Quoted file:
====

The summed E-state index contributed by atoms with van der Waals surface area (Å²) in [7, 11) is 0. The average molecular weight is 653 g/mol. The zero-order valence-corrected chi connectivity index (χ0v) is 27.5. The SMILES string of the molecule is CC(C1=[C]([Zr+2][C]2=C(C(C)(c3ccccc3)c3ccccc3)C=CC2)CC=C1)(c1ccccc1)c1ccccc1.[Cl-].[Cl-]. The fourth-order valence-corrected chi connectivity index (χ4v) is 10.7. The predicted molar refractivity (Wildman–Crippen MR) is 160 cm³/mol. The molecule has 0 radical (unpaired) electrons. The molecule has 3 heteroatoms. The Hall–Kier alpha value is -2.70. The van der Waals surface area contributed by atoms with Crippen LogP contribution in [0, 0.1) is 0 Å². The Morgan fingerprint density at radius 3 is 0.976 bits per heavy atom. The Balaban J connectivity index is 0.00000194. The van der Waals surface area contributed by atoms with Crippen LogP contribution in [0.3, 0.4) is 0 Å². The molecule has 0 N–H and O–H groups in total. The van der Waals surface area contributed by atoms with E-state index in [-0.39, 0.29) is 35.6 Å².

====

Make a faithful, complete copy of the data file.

The summed E-state index contributed by atoms with van der Waals surface area (Å²) in [7, 11) is 0. The average molecular weight is 653 g/mol. The zero-order valence-corrected chi connectivity index (χ0v) is 27.5. The SMILES string of the molecule is CC(C1=[C]([Zr+2][C]2=C(C(C)(c3ccccc3)c3ccccc3)C=CC2)CC=C1)(c1ccccc1)c1ccccc1.[Cl-].[Cl-]. The fourth-order valence-corrected chi connectivity index (χ4v) is 10.7. The predicted molar refractivity (Wildman–Crippen MR) is 160 cm³/mol. The molecule has 0 radical (unpaired) electrons. The molecule has 3 heteroatoms. The Hall–Kier alpha value is -2.70. The van der Waals surface area contributed by atoms with Crippen LogP contribution in [0, 0.1) is 0 Å². The Morgan fingerprint density at radius 3 is 0.976 bits per heavy atom. The Balaban J connectivity index is 0.00000194. The van der Waals surface area contributed by atoms with Crippen LogP contribution in [0.3, 0.4) is 0 Å². The molecule has 0 N–H and O–H groups in total. The van der Waals surface area contributed by atoms with E-state index in [-0.39, 0.29) is 35.6 Å².